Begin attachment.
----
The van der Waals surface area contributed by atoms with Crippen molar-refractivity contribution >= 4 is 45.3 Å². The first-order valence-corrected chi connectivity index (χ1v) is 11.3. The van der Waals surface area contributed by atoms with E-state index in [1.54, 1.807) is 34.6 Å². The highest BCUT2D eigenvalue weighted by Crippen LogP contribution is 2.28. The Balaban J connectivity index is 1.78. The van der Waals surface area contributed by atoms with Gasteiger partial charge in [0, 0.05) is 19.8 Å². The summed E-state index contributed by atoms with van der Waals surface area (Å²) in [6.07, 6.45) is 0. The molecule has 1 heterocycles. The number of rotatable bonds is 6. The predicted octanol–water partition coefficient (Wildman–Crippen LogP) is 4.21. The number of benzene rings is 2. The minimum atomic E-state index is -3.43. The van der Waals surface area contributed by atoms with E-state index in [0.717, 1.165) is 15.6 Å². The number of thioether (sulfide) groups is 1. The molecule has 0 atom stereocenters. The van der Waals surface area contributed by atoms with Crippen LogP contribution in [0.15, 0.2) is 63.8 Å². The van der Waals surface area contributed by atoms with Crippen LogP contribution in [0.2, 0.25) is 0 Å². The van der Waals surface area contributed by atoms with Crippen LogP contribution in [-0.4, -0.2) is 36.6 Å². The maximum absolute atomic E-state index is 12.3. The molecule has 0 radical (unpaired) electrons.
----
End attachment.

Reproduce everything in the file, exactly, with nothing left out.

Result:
The van der Waals surface area contributed by atoms with Crippen molar-refractivity contribution >= 4 is 45.3 Å². The first-order valence-corrected chi connectivity index (χ1v) is 11.3. The van der Waals surface area contributed by atoms with E-state index in [1.54, 1.807) is 34.6 Å². The highest BCUT2D eigenvalue weighted by Crippen LogP contribution is 2.28. The Balaban J connectivity index is 1.78. The van der Waals surface area contributed by atoms with Gasteiger partial charge in [0, 0.05) is 19.8 Å². The summed E-state index contributed by atoms with van der Waals surface area (Å²) in [6.07, 6.45) is 0. The molecule has 1 heterocycles. The number of rotatable bonds is 6. The predicted octanol–water partition coefficient (Wildman–Crippen LogP) is 4.21. The number of benzene rings is 2. The minimum atomic E-state index is -3.43. The van der Waals surface area contributed by atoms with E-state index in [0.717, 1.165) is 15.6 Å². The number of thioether (sulfide) groups is 1. The molecule has 0 atom stereocenters. The van der Waals surface area contributed by atoms with Crippen LogP contribution in [0.15, 0.2) is 63.8 Å². The van der Waals surface area contributed by atoms with Crippen LogP contribution in [0.2, 0.25) is 0 Å². The van der Waals surface area contributed by atoms with Crippen LogP contribution in [-0.4, -0.2) is 36.6 Å². The maximum absolute atomic E-state index is 12.3. The molecule has 0 radical (unpaired) electrons.